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Pre-Renovation & Post-Renovation Depreciation Schedules

Discussion in 'Accounting & Tax' started by Kai41314, 31st Aug, 2015.

  1. Kai41314

    Kai41314 Well-Known Member

    21st Jun, 2015

    I just bought an investment property and am planning to do renovation on it. I read from a website that to maximize the tax deduction, I should get a pre-renovation depreciation schedule. So I can avoid missing out on any valuable deductions before I throw away or demolish them. Then I should also get a depreciation schedule after renovations are done.

    Do I need to get both pre-renovation and post-renovation schedules from a quantity surveyor? Since I will know the cost of renovation, can my accountant handle the post-renovation schedule for me so I might only need to get a pre-renovation schedule from a quantity surveyor?
  2. Depreciator

    Depreciator Moderator Staff Member

    15th Jun, 2015
    You're going to need to rent the place out for a while before tossing stuff out if you want to claim the value of it. Are you planning to rent it out first?
    As a general rule, it's always best to get a Schedule before you do anything and use a firm that will update your Schedule free of charge when you renovate using your costs.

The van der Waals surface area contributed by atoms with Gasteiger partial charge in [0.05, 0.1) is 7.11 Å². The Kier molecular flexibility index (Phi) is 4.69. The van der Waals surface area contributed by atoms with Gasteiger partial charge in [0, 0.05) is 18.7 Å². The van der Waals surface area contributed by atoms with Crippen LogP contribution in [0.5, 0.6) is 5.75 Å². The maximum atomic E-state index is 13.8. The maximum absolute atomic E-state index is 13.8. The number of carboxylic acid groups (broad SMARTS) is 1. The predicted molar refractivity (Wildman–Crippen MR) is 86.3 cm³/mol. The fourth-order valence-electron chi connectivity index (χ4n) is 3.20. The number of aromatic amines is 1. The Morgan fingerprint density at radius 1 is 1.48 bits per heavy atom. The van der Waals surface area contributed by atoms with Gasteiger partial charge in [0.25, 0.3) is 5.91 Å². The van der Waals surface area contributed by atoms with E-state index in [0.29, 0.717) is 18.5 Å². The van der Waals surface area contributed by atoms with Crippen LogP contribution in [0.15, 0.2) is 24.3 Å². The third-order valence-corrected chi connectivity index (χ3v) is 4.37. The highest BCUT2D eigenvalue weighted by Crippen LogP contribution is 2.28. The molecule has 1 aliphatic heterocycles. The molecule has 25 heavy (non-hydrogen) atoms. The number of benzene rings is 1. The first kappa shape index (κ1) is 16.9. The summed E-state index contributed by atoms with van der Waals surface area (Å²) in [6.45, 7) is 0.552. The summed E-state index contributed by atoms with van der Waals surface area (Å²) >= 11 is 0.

3. BMT Tax Depreciation

    BMT Tax Depreciation Chris Business Member

    22nd Jun, 2015
    That's fairly spot-on, but as Depreciator asks: are you renting the property out (or is it at least available for income) prior to the renovation works? The ATO doesn't like it too much when people attempt to claim scrapping deductions if it's not in the middle of an income-producing period. Unfortunately (or perhaps fortunately, depending on your worldview), it is vague about what length of time is required.

    People always think they can save a buck by getting their accountant--a professional who doesn't specialise in depreciation--to do this work for them. For a full renovation this can be a lot of additional work for your accountant so don't make the assumption that this is somehow going to be cost-effective (or even accurate). It can be even trickier if the pre-renovation report contains capital works that have been disposed of, meaning that the scrapping deduction for them might need to be apportioned out a total value.
  4. Definitely not a case of claiming scrapping when its an initial reno - Scrapping only applies to long ter rental with a reno in the middle. When clients do major reno's it is definitely worth having the QS do a final report. They know what to maximise. The sole thing I do without a QS report is when you add a new item like a new oven, AC etc.